The Metaphysics of Subcreation
In The Mind of the Maker, Dorothy Sayers argued that because human beings are created in the image of the Creator God we are also creators. We need to notice, she said, that the famous text, “Let us make man in our image . . .” (Genesis 1:26), occurs at the end of a creation story. Genesis presents God as creator and then says that we are made in God’s image.
J.R.R. Tolkien expressed a similar notion in his essay, “On Fairy Stories.” Tolkien wrote that God was the creator par excellence, but human beings could engage in what he called “subcreation” when they wrote poems and stories. Tolkien did not limit subcreation to literature. His delightful story, “Leaf by Niggle,” tells of a painter of limited talent who was really only good at painting leaves. Niggle wanted to paint landscape masterpieces, but in the end . . . Why should I spoil a wonderful story? If you haven’t read “Leaf by Niggle” be sure to find it.
Subcreation takes many forms, as varied as all the kinds of human “making”: cooking, dancing, gardening, building, singing, and so on. To be creators—makers—is part of the vocation of human beings. We are called to be creators . . . at least, that’s what Mark McLeod-Harrison and I say in our little book, Being at Home in the World.
There are knotty questions here. Just how far does the human ability to create extend? Do we “make” the world not only by the things we write or build but also by the way we perceive and know the world? What if two people do not understand the world in the same way? Are they “making” different worlds?
Ah, reader! The danger you are in! The deep ocean of philosophy surges below, and you are so near the cliff. If you step a little farther you will be swimming in the metaphysics of subcreation. Fortunately, I can point you to a lighthouse. Mark McLeod-Harrison has written Make/Believing the World(s): Toward a Christian Ontological Pluralism. As the title suggests, this book is hard-core philosophy; you’ll need your intellectual work clothes.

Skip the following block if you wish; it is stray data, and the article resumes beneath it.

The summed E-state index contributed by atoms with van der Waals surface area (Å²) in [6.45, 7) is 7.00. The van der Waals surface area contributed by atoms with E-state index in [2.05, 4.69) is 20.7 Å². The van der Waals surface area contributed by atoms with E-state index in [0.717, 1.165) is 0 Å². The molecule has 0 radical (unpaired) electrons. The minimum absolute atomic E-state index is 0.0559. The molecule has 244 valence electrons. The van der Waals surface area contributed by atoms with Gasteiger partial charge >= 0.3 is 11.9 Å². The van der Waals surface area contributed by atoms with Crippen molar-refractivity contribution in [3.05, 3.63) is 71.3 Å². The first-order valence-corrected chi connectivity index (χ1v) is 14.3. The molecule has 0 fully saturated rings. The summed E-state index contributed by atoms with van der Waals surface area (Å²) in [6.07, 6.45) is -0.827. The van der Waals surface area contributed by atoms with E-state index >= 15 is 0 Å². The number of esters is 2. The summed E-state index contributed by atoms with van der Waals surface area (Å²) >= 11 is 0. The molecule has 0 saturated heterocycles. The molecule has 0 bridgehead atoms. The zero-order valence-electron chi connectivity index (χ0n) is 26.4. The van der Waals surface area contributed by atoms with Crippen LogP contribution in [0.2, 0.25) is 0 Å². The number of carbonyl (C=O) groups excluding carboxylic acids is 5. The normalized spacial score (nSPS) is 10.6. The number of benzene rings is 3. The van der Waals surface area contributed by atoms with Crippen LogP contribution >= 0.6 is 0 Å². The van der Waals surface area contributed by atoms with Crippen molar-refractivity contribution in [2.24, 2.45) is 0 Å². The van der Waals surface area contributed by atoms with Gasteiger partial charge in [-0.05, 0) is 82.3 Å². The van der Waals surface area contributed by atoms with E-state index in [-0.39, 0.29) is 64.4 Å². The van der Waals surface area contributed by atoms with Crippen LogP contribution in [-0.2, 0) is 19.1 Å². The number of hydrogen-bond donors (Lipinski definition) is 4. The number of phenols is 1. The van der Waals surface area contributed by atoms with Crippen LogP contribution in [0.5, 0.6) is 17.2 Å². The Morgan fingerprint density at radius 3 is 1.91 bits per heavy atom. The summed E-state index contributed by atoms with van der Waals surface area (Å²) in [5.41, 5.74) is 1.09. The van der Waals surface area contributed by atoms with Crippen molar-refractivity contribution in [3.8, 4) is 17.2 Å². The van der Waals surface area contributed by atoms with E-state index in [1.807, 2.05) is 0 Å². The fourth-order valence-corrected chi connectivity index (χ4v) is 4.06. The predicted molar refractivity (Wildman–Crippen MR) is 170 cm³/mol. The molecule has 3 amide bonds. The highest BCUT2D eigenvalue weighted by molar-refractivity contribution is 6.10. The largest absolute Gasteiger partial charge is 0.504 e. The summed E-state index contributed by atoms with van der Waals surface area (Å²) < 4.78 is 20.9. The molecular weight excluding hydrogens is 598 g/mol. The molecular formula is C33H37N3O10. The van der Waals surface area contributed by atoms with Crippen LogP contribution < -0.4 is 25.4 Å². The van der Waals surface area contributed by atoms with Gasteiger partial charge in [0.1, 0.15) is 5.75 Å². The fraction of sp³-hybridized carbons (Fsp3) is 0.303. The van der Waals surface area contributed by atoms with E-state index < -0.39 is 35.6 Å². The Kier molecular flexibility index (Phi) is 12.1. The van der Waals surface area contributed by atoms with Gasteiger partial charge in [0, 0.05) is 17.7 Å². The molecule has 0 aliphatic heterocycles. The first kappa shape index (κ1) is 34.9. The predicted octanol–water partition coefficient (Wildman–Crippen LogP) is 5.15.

Mark’s basic idea is this. God actually, really truly, involves us in the creation of the world. God makes the universe out of nothing, and God establishes the “ground rules,” as it were. But God’s universe is not a static, done-all-at-once kind of thing. God includes our making in his making. Mark is particularly concerned with the way we make the world by knowing it: “irrealism claims that the world is how it is because human noetic feats make it so.”
Mark’s critics say his “irrealism” implies relativism. It is particularly unacceptable to Christians, they say. Naturally, Mark demurs. He stakes out a philosophical position in which human beings really do make different worlds—but all the worlds we make are part of the real universe made by God.
I’ll dip no deeper into the philosophic ocean right now. If you want to, you can dive in by reading Mark’s book. I like it. And I like the picture of the master Creator who draws us into the making of the world.
Make/Believing the World(s): Toward a Christian Ontological Pluralism is published by McGill-Queen’s University Press. I’m confident you can find it at Amazon.
Being at Home in the World is published by Wipf & Stock Publishers, Eugene, Oregon. Their website is found at www.wipfandstock.com.